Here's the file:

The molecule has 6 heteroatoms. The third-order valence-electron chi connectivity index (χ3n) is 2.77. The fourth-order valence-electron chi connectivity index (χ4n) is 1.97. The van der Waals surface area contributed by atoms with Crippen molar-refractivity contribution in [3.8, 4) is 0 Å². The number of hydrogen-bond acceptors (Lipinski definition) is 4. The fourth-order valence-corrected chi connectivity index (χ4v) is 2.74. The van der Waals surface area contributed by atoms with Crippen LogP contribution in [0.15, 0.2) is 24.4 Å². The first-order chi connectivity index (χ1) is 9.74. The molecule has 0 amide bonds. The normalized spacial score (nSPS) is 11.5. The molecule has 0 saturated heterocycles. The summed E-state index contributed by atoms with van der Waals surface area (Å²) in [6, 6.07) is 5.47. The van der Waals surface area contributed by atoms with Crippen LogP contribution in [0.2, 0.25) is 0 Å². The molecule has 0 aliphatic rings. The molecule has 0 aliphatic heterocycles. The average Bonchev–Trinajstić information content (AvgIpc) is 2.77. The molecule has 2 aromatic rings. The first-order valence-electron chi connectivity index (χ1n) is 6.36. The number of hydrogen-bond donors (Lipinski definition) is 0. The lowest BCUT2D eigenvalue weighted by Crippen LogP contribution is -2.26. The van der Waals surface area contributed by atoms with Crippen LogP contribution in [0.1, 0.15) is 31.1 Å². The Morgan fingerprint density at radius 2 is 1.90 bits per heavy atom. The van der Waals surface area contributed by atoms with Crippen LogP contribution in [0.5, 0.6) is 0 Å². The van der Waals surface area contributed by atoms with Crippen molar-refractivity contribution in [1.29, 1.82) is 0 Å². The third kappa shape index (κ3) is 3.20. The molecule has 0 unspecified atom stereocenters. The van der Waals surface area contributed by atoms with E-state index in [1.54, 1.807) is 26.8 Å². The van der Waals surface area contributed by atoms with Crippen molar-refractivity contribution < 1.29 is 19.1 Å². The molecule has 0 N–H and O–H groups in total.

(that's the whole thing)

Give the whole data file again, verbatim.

The molecule has 6 heteroatoms. The third-order valence-electron chi connectivity index (χ3n) is 2.77. The fourth-order valence-electron chi connectivity index (χ4n) is 1.97. The van der Waals surface area contributed by atoms with Crippen molar-refractivity contribution in [3.8, 4) is 0 Å². The number of hydrogen-bond acceptors (Lipinski definition) is 4. The fourth-order valence-corrected chi connectivity index (χ4v) is 2.74. The van der Waals surface area contributed by atoms with Crippen LogP contribution in [0.15, 0.2) is 24.4 Å². The first-order chi connectivity index (χ1) is 9.74. The molecule has 0 amide bonds. The normalized spacial score (nSPS) is 11.5. The molecule has 0 saturated heterocycles. The summed E-state index contributed by atoms with van der Waals surface area (Å²) in [6, 6.07) is 5.47. The van der Waals surface area contributed by atoms with Crippen LogP contribution in [0.2, 0.25) is 0 Å². The molecule has 0 aliphatic rings. The molecule has 0 aliphatic heterocycles. The average Bonchev–Trinajstić information content (AvgIpc) is 2.77. The molecule has 2 aromatic rings. The first-order valence-electron chi connectivity index (χ1n) is 6.36. The number of hydrogen-bond donors (Lipinski definition) is 0. The lowest BCUT2D eigenvalue weighted by Crippen LogP contribution is -2.26. The van der Waals surface area contributed by atoms with Crippen LogP contribution in [0.1, 0.15) is 31.1 Å². The Morgan fingerprint density at radius 2 is 1.90 bits per heavy atom. The van der Waals surface area contributed by atoms with Crippen LogP contribution in [0.5, 0.6) is 0 Å². The van der Waals surface area contributed by atoms with Crippen molar-refractivity contribution in [1.29, 1.82) is 0 Å². The third kappa shape index (κ3) is 3.20. The molecule has 0 unspecified atom stereocenters. The van der Waals surface area contributed by atoms with E-state index in [1.54, 1.807) is 26.8 Å². The van der Waals surface area contributed by atoms with Crippen molar-refractivity contribution < 1.29 is 19.1 Å². The molecule has 0 N–H and O–H groups in total.